Unequally Yoking Your Affections

2 Corinthians 6:11-16a

11 We have spoken freely to you, Corinthians; our heart is wide open. 12 You are not restricted by us, but you are restricted in your own affections. 13 In return (I speak as to children) widen your hearts also.

14 Do not be unequally yoked with unbelievers. For what partnership has righteousness with lawlessness? Or what fellowship has light with darkness? 15 What accord has Christ with Belial? Or what portion does a believer share with an unbeliever? 16 What agreement has the temple of God with idols? For we are the temple of the living God…

I want to ask us to think about our affections. Whom do you love? Toward whom are your emotions stirred? Where are your loyalties? Do you realize that loyalty in one area can impact loyalties in a variety of areas in your life?

In 2 Corinthians 6, we see a verse and thought which are well-known by many Christians. This is the “unequally yoked” passage. Almost any faithful Christian reads this passage and knows that it tells us that Christians should not willingly and knowingly marry non-Christians. It is unwise for a Christian single to date someone who is not a believer. If our lives are going in different directions, we cannot pull the plow together.

For certain, I agree that not being unequally yoked together with unbelievers includes not dating or marrying someone outside of the faith. My goodness, as a pastor, I have seen far too many people’s faith deeply hurt by them attaching themselves to someone who does not share it. So often, a person’s walking out of the church for a season of life is tied to them developing a romantic attachment to someone who is not a part of the family of God. So, certainly, do not hear what I’m about to say as going against the classic teaching on this passage.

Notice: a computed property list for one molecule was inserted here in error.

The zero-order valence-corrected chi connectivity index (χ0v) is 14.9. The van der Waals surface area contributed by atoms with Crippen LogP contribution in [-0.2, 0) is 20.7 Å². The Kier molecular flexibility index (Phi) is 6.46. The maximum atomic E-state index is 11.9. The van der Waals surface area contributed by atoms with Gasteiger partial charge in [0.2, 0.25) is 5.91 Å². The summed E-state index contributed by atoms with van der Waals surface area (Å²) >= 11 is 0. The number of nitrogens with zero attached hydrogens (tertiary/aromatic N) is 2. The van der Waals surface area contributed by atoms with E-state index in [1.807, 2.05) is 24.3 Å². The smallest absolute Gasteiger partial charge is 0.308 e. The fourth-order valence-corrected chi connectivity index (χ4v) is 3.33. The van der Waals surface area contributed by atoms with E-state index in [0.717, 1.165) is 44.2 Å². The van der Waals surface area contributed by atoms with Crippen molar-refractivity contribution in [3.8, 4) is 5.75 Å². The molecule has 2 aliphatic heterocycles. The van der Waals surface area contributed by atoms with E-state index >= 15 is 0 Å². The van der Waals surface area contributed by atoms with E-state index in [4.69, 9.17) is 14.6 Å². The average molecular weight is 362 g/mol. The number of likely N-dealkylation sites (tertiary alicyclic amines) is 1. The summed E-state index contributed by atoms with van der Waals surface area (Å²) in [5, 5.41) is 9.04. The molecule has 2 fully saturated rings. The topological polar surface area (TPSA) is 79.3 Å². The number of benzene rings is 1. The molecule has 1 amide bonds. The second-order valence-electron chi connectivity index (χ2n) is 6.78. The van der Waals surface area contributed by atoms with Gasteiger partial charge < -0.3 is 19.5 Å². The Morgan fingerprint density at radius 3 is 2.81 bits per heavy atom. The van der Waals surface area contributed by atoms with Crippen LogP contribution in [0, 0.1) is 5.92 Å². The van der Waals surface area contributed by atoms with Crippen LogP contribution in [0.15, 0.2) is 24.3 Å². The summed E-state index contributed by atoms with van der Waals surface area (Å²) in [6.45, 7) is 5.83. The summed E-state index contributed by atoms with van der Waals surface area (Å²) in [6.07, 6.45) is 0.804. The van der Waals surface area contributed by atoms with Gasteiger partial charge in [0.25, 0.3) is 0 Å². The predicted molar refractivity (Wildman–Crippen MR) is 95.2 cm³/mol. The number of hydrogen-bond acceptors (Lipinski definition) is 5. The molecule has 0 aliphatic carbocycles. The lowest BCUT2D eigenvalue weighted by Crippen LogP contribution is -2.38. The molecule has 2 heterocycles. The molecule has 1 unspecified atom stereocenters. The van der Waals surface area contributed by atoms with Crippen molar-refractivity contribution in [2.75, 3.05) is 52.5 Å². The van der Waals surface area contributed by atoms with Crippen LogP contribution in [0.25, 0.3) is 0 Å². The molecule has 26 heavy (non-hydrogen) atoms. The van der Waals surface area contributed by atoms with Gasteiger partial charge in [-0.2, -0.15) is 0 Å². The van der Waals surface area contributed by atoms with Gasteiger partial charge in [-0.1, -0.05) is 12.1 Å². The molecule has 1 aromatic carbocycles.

But I want to suggest that this passage is about more than dating. The passage is about developing tight connections to unbelievers in a variety of ways. It has to do with major business partnerships, deep friendships, strong admirations that develop devotion. After all, there is more than one way to yoke yourself together with another person. If yoking yourself together with a person has the ability to influence what you desire or how you think, you should be careful not to put on that type of yoke with someone whose life is valuing as ultimate things that you, as a Christian, cannot value as ultimate. If your life is given to Christ and his glory as number one, you will have a hard time living as a business partner with somebody whose top priority is increasing their own wealth, even for basically good reasons.

Now, let me expand even further. After all, in the past, I have had no problem applying unequally yoked to things beyond marriage. What I’m wondering about in this reading through this passage is the immediately prior context. Paul brings up the call not to be unequally yoked together with unbelievers just after challenging the Corinthians about their affection for those who faithfully teach the word of God. The Corinthians seem to have grown disaffected toward Paul and those in his ministry who are bringing the faithful proclamation of God to the Corinthians. In the first letter, Paul also pointed out that there were divisions growing in the church as people followed this teacher or that one.